Those local bodies were never updated by the BNP and those four months turned into six years. By 1996 Awami League was in power and two years after taking office they passed the Upazila Parishad Act of 1998. The problem with the Act was that it overlooked the Supreme Court directive by including section 25 of the Act, which forced the upazila parishad Chairman to accept the advice of its local MP. Many viewed this move as unconstitutional but there was to be a silver lining. The Awami League government never got around to holding the elections, and by the time BNP took to office in 2001, they decided to put it on the back burner. BNP did not officially repel the act, yet essentially their actions amounted to as much. For five years they put off holding the elections swaying back and forth between the Election Commission and their own private meetings and eventually nothing was done.

The entrance to one of over 450 upazila parishads in Bangladesh.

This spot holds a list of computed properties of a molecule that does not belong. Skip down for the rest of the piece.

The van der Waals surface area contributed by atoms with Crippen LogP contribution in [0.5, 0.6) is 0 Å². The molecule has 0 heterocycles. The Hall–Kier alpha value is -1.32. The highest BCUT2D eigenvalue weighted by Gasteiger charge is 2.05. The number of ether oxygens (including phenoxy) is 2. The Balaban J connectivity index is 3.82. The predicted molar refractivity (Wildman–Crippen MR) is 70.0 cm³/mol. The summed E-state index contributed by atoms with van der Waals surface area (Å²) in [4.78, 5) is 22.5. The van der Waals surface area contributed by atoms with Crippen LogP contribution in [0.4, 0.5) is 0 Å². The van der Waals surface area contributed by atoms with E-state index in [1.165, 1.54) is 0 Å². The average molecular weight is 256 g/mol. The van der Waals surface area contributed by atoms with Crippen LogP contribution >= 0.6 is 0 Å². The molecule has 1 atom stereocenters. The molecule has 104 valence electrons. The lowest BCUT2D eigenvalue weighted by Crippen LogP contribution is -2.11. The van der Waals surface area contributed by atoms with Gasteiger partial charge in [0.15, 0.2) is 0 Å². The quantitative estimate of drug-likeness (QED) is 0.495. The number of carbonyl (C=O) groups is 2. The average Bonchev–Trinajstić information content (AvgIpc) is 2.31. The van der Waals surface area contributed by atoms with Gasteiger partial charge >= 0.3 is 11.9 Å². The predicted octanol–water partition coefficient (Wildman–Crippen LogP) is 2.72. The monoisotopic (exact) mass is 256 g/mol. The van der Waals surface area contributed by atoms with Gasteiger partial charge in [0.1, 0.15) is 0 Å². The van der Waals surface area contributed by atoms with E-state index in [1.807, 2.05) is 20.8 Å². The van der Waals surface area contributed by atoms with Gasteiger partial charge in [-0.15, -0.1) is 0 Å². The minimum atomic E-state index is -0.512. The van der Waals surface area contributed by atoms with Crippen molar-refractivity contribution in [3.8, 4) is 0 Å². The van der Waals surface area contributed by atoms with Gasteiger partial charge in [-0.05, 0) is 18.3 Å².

Aside from the promulgation of an act in 1998, nothing had been done to develop local government and the upazila parishads in more than 15 years. That changed appreciably when the caretaker government came into power. While they started out as more reformist minded than they ended, it would be incorrect to say that they did not take the challenge of local government by the horns. They put together a Local Government Commission and the Upazila Parishad ordinance (2008), both which proved to be progressive and a step in the right direction. Most importantly under the caretaker government's rule a date was finally set for the upazila parishad elections. Around the country people were filled with hope that finally the local government system was being overhauled and that there would be both quantitative and qualitative change. With what seemed like a reasonably free and fair Election Commission a date was set for the upazila parishad elections after the general elections. The decision was criticised from some quarters but no one vehemently opposed it, finally the 22nd of January was set as the date local government would be reborn.